Scenarios in projecting future cash flows

Answer true or false to each question with one or two sentences of explanation for each.

Question 1. The greater the uncertainty of the future, the greater the need for alternative scenarios in projecting future cash flows.

Question 2. The reliability of continuing value estimates is greater than of explicit forecast estimates.

Question 3. Competition is a factor in forecasts that relates more to the pricing estimates in a forecast than to the costs to produce a firm's product.

Question 4. Forecasting labor costs over the future is more difficult for an industry that is seriously restructuring than for a firm in the retailing sector.

Question 5. Forecasting cash flows in the last five years for major airlines has become much easier than fifteen or twenty years ago.

Question 6. The changing market structure facing a firm in its product market has more impact on a firms pricing policy than do changes in tax laws.

Question 7. A firm's balance sheet is a stock statement while its income statement is a flow statement reflecting the changes in two consecutive balance sheets.

Question 8. In Marshall's economic profit model, economic profit increases the more competitive are product markets.

Question 9. Because of the time value of money, the discounted present values of a given absolute dollar amount are smaller for estimates of continuing value than the explicit forecasted values of the near term or explicit forecasts.

Question 10. The Payback model has more significance in an industry with rapid technological change than in one where such rapid changes do not occur.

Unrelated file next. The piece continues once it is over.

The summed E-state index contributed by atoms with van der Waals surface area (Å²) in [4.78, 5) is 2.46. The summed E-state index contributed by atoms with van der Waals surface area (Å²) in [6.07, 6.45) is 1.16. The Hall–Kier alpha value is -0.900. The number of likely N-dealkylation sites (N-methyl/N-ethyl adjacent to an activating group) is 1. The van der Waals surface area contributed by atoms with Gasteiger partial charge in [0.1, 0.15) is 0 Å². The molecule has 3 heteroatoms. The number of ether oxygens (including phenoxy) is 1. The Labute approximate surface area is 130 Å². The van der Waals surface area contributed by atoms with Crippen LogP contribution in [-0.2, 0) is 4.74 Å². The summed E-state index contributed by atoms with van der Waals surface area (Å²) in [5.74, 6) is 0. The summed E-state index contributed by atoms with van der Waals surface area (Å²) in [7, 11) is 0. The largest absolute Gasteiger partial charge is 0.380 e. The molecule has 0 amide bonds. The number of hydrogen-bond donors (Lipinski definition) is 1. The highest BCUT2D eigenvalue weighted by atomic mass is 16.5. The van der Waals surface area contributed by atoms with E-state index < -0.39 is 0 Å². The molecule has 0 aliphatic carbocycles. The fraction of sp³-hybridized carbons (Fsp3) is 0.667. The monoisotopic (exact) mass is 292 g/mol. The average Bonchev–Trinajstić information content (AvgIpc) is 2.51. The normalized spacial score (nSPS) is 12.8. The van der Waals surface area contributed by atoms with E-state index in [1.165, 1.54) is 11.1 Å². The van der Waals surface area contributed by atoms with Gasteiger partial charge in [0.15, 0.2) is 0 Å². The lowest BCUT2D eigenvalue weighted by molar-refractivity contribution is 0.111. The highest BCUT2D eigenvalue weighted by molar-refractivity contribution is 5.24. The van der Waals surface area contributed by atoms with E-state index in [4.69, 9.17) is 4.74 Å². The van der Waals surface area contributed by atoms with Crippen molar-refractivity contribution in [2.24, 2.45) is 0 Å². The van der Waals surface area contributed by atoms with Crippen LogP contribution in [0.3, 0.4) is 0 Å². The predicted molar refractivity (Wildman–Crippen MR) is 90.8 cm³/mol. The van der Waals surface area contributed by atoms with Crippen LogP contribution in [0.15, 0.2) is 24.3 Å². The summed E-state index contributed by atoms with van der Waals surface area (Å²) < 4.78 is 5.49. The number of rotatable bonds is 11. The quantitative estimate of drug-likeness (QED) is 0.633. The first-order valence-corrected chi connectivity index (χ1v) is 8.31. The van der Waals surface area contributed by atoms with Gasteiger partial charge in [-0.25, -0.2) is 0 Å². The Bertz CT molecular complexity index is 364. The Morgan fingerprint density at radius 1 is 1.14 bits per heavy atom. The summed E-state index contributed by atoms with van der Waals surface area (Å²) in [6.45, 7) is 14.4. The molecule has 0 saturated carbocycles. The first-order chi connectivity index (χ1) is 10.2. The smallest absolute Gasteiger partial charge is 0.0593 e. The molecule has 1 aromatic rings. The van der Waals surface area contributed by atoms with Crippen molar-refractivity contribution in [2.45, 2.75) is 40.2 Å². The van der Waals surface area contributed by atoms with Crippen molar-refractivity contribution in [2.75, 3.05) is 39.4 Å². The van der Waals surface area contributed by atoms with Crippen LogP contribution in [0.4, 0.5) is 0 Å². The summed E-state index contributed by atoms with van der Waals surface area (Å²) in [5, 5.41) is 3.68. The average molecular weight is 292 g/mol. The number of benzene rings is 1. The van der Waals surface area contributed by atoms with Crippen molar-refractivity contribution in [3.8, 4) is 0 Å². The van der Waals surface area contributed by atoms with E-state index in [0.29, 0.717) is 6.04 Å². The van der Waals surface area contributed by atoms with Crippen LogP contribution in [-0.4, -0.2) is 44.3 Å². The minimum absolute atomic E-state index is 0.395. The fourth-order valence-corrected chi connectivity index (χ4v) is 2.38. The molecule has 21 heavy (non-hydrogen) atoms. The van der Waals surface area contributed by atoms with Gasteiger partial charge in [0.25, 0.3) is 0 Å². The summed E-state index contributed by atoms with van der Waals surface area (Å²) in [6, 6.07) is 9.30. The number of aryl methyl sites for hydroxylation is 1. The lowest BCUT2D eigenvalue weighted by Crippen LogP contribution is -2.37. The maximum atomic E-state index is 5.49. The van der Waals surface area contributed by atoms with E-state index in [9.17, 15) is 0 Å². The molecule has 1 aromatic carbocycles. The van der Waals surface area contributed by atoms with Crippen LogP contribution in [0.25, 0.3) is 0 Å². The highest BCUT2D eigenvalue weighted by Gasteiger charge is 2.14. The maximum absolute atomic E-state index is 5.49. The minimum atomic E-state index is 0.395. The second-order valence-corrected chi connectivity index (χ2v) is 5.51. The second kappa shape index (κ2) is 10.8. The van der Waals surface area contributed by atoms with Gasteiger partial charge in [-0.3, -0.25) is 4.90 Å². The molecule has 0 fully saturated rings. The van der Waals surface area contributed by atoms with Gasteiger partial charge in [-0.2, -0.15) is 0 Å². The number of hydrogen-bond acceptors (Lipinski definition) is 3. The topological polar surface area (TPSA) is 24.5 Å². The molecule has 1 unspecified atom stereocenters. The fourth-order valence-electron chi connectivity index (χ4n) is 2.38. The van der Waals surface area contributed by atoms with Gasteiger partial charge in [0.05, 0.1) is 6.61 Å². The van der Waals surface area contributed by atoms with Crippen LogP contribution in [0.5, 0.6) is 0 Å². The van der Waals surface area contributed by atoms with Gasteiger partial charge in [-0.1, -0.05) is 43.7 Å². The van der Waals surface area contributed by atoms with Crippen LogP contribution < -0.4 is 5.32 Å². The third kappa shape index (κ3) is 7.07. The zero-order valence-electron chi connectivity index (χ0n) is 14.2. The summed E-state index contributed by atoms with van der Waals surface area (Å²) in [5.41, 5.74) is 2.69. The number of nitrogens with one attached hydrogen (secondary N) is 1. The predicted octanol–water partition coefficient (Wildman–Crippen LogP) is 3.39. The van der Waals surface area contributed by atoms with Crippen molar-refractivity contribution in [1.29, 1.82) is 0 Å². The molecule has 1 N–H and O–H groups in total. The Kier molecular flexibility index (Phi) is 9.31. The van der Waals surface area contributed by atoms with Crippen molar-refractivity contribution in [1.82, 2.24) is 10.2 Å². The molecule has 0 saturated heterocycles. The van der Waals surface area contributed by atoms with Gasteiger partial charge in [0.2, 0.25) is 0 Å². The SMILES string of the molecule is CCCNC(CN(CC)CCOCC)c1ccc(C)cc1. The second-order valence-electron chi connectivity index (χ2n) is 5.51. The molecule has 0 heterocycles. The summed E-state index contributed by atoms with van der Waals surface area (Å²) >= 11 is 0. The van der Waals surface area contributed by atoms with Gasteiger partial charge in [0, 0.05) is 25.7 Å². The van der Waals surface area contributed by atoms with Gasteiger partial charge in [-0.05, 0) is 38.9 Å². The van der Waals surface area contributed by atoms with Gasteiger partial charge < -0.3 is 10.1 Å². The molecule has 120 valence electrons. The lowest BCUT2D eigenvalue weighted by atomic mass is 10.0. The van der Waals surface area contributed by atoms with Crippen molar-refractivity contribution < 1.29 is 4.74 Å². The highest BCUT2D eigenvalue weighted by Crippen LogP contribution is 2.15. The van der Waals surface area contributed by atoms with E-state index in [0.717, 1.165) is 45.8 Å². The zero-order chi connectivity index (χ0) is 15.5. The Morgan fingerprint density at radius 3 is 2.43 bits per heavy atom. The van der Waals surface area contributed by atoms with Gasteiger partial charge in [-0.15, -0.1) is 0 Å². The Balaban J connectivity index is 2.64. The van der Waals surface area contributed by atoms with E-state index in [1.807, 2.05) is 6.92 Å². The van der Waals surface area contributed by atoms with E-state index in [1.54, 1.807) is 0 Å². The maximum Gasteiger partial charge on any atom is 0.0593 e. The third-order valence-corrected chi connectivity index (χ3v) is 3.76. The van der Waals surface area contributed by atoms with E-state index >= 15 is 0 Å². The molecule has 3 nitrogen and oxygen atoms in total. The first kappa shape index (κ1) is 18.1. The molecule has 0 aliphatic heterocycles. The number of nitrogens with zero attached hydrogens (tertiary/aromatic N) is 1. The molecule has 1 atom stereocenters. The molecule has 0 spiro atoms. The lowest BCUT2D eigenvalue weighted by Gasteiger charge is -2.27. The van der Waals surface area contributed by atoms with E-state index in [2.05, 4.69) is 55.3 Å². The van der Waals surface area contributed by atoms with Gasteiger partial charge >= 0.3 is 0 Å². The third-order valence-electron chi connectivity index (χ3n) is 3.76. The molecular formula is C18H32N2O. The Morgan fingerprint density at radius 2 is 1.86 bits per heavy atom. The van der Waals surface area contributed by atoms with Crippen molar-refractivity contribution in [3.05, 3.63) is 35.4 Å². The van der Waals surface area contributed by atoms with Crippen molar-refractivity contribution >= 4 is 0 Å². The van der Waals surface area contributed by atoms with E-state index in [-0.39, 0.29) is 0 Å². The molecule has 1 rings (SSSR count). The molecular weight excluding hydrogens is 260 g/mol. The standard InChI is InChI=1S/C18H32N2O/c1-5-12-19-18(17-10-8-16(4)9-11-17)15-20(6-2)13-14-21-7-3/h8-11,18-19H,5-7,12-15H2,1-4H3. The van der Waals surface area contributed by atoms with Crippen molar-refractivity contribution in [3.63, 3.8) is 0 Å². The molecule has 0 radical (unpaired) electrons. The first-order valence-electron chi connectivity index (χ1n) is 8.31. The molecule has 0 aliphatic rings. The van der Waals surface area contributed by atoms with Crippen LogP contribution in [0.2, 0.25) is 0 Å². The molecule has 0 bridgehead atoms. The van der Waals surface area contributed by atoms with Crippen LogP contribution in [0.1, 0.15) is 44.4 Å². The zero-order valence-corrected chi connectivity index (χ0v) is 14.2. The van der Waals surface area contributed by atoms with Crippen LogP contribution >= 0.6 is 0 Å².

Question 11. The greater the discontinuities in addition to a firm's fixed capital, the more difficult are forecasts of near term cash flows.

Question 12. In times of rapid technological change in product markets and in the determination of such things as the labor to capital ratio, the assumptions in the continuing value model are less reliable than if the firm operated in product and resource markets where little change occurred.

Question 13. As opposed to the Discounted Cash Flow (DCF) Models, the Economic Profit Model does not involve the estimation of future profits and cash flows.

Question 14. Free cash flows (FCF) are subject to management decisions for increasing or decreasing capital investments.

Question 15. Charges for depreciation must be added back to profits in calculating FCF.

Question 16. Corporate taxes paid in-cash must be added back in determining FCF.

Question 17. Growth is only a successful driver of increased business value if Return on Invested Capital (ROIC) exceeds weighted average cost of capital (WACC).

Question 18. As industries become increasingly competitive, economic profit, as defined by Alfred Marshall, tends to increase in size.

Question 19. As interest rates rise, in a persistent and significant manner, the WACC tends to decrease.

Question 20. According to the Modigliani-Miller Model, in a tax-free world, the enterprise value of company is independent of the capital structure, that is, the ratio of debt to equity.

Question 21. Return on Assets (ROA) and Return on Equity (ROE) are metrics determined by FCF.

Question 22. On the balance sheet, the values of fixed assets are based on historical costs, not on the present value on expected FCF.

Question 23. In estimating the WACC, we use the current cost of the capital components as viewed in current markets, rather than the historical costs, when the existing capital was raised.

Question 24. If interest rate expense on debt capital is deductible in determining the tax liability, while dividends on capital stock are not, the component weight of debt capital will be greater than if dividends and interest rates were treated equally for tax purposes.

Question 25. If you anticipated rising interest rates over the next several years and you wished to issue long-term debt bonds to raise capital, callable bonds would make more sense than if interest rates were to fall over the next few years.

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